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Until the boomers (and older) get individual policies that reflect the true cost of their care and stop depending on subsidies from everyone else (read, individual insurance plans being the norm vs. employer sponsored plans for everyone), everyone else will continue to see their premiums rise.

Until the system is fixed so that everyone can afford insurance, insurance will continue to rise as those who have insurance subsidize those who don't but who of necessity use medical services anyway.

Until we have tort reform, insurance will rise as tort lawyers extract money from the medical community.

Until the medical community undertakes a fundamental overhaul of its own procedures and practices, implementing a complete systems engineering approach to the application of medical care to that system which is the patient, complete with no-fault peer review of care of individuals, and the elimination of the giant egos that most physicians seem to have (which is the biggest stumbling block to fixing their system), and the total elimination of the culture of "hanging together" which protects the bad doctors, insurance will continue to rise and tort reform will be impossible.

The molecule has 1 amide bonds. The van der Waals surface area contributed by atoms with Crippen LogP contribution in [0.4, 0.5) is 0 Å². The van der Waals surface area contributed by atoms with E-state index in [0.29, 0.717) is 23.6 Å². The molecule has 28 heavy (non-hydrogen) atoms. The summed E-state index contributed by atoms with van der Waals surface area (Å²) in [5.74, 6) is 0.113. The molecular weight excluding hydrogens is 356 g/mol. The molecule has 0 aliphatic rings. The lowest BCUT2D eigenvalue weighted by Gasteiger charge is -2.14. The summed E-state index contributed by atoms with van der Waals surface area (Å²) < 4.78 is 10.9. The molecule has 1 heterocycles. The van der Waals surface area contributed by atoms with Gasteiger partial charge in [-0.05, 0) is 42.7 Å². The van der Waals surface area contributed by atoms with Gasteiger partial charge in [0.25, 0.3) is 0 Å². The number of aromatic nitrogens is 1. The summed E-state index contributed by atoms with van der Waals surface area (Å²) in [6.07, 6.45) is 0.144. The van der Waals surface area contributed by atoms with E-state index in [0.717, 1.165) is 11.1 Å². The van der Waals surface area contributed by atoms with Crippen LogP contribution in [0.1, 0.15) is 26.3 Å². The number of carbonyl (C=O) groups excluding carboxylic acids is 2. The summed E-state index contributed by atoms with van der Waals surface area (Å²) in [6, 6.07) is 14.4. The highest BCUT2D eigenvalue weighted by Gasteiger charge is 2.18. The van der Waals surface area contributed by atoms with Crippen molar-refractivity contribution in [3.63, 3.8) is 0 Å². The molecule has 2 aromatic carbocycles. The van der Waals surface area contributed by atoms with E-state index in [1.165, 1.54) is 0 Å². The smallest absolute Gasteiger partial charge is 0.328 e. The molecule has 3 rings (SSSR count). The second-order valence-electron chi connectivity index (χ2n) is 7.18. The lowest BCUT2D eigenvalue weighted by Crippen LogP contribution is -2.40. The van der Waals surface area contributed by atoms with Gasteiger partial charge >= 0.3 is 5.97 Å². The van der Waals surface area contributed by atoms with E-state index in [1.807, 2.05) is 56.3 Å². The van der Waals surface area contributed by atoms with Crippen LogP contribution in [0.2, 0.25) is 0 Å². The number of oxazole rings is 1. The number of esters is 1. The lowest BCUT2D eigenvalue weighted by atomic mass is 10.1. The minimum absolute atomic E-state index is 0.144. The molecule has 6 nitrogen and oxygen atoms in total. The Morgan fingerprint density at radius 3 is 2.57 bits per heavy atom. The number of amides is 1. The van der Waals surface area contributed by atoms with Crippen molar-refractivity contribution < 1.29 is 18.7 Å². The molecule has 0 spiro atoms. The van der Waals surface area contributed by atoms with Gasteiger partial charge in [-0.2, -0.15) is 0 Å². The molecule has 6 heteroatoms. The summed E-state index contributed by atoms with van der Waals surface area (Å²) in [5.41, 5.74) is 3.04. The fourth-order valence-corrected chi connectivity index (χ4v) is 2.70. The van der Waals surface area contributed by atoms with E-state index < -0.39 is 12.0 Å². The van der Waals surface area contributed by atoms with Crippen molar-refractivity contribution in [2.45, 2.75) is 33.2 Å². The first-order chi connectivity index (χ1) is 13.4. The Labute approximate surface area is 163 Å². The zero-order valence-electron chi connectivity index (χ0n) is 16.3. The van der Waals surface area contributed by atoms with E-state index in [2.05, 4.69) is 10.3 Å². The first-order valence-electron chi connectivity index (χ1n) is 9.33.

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Taxes are not properly included in insurance.

Typo. Taxes are not properly included in a discussion on inflation.

Sorry.
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Until the system is fixed so that everyone can afford insurance, insurance will continue to rise as those who have insurance subsidize those who don't but who of necessity use medical services anyway.

Are you proposing a state funded solution? What is your idea? National solutions may appear a panacea a paper, but 1.) there is that pesky Constitution, and 2.) Britain and Canadas experience don't really give one a great deal of optimism.

I would propose that the employer deduction for employee health plans be revoked. Employers will then be able to get out of the health insurnace game. People then can unleash a tidal wave of competition for individual policies. People could then also make some real choices on health care, such as choosing to pay low premiums for a policy that covers true emergencies, but which has them paying for maintenance (such as routine doctors visits). Portability would be a non sequitur under these circumstances. As it currently is, with the employer picking up part of the costs there is no incentive for consumers to not use health insurance inprudently (when was the last time you used your auto policy for a tune up?).